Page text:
A fishing swivel is a small piece of fishing equipment frequently found in tackle boxes and is used, primarily, to connect terminal tackle the main fishing line. Available in a range of sizes, colors and designs, swivels help keep fishing line from twisting and allow multiple pieces of tackle be easily attached. While a useful device, swivels may introduce weakness into fishing line.
A fishing swivel is made of two separate round, metal eyelets that are connected together by a barrel fitting. The eyelets turn freely within the fitting, independent of each other. Some swivels also have snaps attached that look very much like a safety pin. The snap can be opened to allow leaders, weights and other tackle to be attached to the swivel. More expensive swivels have ball bearings in the barrel connector to provide smoother and more consistent rotation.
Fishermen use swivels to provide a point between the main fishing line and the terminal tackle that will prevent any spinning movement of the tackle from twisting the main line. Swivels are also used to attach multiple pieces of tackle to a main line, such as connecting both a leader and hook and another separate line with a sinker.
Use only as many swivels as are absolutely required. Fewer swivels means fewer weak points introduced into your fishing line. Most rigs require only one swivel to act as the connecting point between the rig in the main fishing line. Use a swivel that is properly sized for the fishing line you are using and the type of fish you plan to catch. Harder fighting fish or larger species obviously require a more substantial swivel. Use the best possible swivel you can afford.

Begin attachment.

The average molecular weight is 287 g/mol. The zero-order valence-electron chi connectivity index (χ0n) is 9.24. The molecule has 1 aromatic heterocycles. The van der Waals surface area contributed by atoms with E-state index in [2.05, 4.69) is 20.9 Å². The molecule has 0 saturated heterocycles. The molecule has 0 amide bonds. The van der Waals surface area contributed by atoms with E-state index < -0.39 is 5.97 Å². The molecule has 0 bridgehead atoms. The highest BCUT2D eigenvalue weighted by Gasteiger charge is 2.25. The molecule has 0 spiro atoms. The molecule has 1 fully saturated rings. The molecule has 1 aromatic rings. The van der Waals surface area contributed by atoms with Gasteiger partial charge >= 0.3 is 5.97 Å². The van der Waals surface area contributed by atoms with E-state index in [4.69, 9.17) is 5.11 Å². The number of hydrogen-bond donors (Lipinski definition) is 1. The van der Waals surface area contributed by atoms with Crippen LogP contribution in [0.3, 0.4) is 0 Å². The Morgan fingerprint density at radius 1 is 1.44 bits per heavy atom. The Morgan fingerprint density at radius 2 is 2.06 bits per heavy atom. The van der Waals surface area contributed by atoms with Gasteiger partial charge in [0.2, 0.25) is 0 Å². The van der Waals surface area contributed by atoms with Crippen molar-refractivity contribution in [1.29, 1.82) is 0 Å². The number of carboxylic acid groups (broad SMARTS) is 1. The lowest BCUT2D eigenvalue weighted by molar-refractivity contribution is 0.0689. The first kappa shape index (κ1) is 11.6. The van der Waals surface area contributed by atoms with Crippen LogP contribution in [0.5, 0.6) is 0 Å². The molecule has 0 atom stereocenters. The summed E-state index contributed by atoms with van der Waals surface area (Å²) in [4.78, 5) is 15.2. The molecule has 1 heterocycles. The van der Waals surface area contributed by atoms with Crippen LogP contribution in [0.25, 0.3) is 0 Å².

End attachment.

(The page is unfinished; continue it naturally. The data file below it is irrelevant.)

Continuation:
Increased line twist in the main fishing line can make it difficult to cast or retrieve and can even stress the line to the breaking point. Swivels provide an axis point that allows leaders or rigs to spin, yet keeps the main line still. This reduces the amount of twist. Swivels with snaps also make it easier to change out lures, leaders and other fishing rigs. Both snap swivels and three-way swivels allow two separate lines to be connected to a mainline.
Swivels, especially those with snaps, introduce weak points that can bend, break and fail, particularly under the strain of a fighting fish. Also, adding a requires two extra tie points. These knots introduce still more weakness in the line. Finally, swivels do not completely eliminate line twist. Eventually, the angler must play out the line without any tackle and untwist it, regardless of whether or not a swivel was used.